One of Bendis’ long-time strengths has also been his ability to fit artists with his ideas, and there is perhaps no better superhero artist in the game than Ryan Sook. Sook’s issue of Action Comics has been the highlight of that series under Bendis, and he’s been even better drawing Legion of Super-Heroes, no small task given the amount of characters (and panels) on every page, as well as the full cast redesigns that this update required. Sook is joined in this issue by Travis Moore, and it’s a credit to both artists that the issue reads relatively seamlessly. They compliment each other well.
The thing I think I like the most, however, about Bendis writing Legion of Super-Heroes is it gives him full access to the entirety of the DC mythos while enabling him to do new things with it all, again owing to this being set in the future. That much is on full display in this third issue, wherein Bendis does things like incorporate Aquaman’s trident and play just a little bit in that world (dip a toe in that water, if you will), while at the same time playing to Damian Wayne’s militaristic approach to heroics as a potential reality-altering threat (one that just may be the reason Superboy has been recruited to the future in the first place)…all while writing pithy one-liners and panel jokes.
Overall, three issues in Legion of Super-Heroes is expertly straddling a familiar line for this franchise, with part of the book feeling like the highest of high-concept sci-fi while the other feels like a classic teen adventure story that has entertaining throughout as its core mission. Bendis and his collaborators had to move a lot of parts to get to this book. There was no Legion in DC Rebirth, and there hadn’t been a book for some time, not since a fairly classic version of the Legion was seen during the New 52. Bendis steadily and patiently worked to change that, as if how can I write the Legion was his operative question all along, and I sure am enjoying the answer to it.
- Superman’s Pal Jimmy Olsen #7 is maybe the best issue of that book since the debut. I’m just loving this series, which is unlike anything else DC Comics is putting out right now (possibly ever). Creators Matt Fraction and Steve Lieber (colored by Nathan Fairbairn) careen wildly through space and time, following Jimmy, alternate Jimmys, and past Olsens past through a series of clever set-ups, punchlines, and sight gags. Readers expecting a normal linear structure and three-act installments might be befuddled, but you can get that literally anywhere else from any other Big 2 book. There is, however, only one comic like this one.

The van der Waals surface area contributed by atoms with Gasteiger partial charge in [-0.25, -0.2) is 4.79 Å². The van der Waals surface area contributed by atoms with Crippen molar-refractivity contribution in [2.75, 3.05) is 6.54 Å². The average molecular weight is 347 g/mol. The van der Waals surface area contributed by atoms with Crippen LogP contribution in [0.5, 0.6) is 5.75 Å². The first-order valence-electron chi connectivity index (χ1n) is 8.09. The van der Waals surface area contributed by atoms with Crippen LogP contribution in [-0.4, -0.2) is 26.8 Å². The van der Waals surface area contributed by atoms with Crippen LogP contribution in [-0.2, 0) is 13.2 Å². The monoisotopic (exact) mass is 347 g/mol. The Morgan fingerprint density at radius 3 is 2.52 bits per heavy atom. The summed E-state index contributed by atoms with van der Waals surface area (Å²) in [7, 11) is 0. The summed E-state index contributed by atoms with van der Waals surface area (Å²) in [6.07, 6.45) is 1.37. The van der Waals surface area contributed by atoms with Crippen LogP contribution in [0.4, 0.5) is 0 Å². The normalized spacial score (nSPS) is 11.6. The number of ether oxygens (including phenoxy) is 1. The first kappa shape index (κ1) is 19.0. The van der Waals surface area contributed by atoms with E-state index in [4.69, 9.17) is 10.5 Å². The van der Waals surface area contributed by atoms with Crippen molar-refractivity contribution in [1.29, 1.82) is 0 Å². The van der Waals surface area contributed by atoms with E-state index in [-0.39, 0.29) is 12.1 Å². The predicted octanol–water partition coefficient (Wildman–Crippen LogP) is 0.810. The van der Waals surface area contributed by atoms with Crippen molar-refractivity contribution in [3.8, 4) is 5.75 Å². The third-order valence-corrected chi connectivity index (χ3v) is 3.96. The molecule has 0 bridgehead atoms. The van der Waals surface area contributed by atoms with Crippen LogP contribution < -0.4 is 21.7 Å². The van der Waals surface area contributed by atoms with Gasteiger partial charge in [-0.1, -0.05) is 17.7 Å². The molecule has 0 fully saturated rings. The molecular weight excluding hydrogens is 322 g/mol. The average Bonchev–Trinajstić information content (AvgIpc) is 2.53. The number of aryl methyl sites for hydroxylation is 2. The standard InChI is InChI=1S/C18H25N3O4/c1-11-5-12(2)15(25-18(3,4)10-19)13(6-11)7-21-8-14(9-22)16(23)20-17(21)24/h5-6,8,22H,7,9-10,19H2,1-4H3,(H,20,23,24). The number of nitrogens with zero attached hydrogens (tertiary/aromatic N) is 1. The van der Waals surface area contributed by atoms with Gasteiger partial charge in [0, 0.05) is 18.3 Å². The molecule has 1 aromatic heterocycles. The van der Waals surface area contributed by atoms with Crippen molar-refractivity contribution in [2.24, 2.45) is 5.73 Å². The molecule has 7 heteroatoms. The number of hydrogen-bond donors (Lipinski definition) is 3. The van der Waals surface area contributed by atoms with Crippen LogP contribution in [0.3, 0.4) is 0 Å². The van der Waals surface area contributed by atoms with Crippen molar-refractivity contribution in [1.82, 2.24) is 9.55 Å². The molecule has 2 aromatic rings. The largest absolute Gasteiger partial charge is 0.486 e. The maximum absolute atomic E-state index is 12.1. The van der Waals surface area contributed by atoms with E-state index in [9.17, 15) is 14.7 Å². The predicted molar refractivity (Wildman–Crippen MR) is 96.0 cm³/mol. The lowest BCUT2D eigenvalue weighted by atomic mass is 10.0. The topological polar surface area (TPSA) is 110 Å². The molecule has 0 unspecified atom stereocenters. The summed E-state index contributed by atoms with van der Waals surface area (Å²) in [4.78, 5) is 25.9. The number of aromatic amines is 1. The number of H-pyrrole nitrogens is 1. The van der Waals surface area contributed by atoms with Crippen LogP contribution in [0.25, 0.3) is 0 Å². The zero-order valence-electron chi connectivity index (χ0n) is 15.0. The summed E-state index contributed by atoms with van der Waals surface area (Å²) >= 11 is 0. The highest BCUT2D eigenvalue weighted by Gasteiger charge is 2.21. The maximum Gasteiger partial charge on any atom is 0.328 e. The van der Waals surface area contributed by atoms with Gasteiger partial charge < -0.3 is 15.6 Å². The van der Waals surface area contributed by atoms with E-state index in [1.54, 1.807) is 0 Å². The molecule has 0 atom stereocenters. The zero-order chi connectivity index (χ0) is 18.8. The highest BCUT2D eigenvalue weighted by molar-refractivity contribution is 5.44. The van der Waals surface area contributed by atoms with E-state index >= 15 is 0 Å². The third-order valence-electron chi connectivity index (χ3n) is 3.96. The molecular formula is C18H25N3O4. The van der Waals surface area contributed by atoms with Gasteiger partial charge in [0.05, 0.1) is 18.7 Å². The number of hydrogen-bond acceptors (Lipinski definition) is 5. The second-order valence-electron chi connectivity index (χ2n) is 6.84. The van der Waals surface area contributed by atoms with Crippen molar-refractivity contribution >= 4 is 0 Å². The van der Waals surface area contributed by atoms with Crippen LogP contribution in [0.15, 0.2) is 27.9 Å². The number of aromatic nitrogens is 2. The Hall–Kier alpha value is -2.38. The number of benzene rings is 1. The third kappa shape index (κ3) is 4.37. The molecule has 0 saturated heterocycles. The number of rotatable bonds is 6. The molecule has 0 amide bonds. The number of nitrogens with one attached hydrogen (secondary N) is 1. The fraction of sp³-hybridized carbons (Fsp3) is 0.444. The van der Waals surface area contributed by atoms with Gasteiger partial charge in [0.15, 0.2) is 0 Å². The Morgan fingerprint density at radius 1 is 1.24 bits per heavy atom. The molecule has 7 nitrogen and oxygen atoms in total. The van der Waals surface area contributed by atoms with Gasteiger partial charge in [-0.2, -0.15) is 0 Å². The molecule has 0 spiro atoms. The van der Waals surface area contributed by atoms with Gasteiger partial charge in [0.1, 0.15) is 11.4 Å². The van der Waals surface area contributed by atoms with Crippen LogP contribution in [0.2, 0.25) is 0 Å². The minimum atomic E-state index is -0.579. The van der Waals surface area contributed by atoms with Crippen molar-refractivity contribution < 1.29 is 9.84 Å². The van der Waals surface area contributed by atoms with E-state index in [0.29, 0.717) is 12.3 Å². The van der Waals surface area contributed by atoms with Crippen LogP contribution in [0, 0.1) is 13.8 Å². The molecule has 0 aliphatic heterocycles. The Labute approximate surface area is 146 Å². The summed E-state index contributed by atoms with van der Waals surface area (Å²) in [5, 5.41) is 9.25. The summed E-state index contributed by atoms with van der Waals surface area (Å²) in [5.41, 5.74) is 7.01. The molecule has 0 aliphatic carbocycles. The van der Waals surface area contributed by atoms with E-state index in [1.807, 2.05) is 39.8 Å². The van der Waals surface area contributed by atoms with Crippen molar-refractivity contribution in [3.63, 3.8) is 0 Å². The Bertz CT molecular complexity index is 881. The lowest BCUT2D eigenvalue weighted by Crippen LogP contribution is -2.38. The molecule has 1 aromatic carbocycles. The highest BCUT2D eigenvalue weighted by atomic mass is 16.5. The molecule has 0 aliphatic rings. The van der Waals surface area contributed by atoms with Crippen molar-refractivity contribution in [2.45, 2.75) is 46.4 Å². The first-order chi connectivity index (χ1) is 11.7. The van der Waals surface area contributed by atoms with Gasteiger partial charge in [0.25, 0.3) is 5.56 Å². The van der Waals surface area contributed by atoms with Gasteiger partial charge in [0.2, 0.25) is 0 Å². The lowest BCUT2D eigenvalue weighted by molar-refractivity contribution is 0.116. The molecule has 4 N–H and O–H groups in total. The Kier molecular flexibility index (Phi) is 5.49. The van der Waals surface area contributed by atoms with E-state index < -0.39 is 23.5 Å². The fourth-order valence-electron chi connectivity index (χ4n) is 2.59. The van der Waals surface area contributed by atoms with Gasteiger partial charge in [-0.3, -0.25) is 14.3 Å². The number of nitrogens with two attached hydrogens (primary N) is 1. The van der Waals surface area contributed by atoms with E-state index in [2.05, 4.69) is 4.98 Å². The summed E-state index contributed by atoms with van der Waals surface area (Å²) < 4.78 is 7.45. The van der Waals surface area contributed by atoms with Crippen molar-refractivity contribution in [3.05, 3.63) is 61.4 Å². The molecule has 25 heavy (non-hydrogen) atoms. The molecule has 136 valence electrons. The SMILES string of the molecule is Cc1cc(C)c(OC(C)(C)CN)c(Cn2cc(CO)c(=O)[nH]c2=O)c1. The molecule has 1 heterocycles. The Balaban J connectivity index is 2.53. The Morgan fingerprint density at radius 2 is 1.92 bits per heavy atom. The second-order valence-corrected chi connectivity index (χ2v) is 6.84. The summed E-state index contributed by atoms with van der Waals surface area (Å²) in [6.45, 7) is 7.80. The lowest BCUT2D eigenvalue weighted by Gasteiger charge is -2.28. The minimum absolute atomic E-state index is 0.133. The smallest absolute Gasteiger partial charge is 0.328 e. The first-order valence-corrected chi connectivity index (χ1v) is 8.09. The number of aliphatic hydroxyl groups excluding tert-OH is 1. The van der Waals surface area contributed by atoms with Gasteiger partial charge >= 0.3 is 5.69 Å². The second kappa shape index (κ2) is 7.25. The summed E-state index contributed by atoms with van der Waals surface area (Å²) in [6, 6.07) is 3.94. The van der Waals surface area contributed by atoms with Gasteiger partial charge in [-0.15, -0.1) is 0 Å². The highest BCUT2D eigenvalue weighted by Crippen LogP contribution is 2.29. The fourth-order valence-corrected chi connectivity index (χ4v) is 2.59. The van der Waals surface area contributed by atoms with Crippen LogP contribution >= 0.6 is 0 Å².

- The recently released 2019 direct market sales figures reveal something I’d suspected throughout last year — DC Black Label is a big success. The Question: The Deaths of Vic Sage are a great example as to why. Basically, rather than try to entice big name creators to sign-on to continuity-beholden monthly books that fit into some wider shared universe tapestry, the publisher has given some of the industry’s best artists and writers carte blanche to do what they will with its characters. This comic is a story by Jeff Lemire, Denys Cowan, and Bill Sienkiewicz about The Question re-incarnating through time. There’s no way to make it work in the larger context of the main superhero publishing line, but the freedom provided by this Black Label branding is really enabling interesting storytelling. I’m really excited to see the projects and creators (Cliff Chiang!) this imprint has coming up.
- Low Low Woods #2 was a stellar sophomore issue for what I’d probably rank as the best of the Hill House Comics, which have all been excellent so far. The attention to detail and the realness of the characters, combined with the inspired art by Dani, has really elevated this comic.
- Finally, if anyone needs me I’ll be recovering from Batman’s Grave #4, because the way Bryan Hitch drew that Warren Ellis script, I could feel every last punch and kick as if it were happening to me.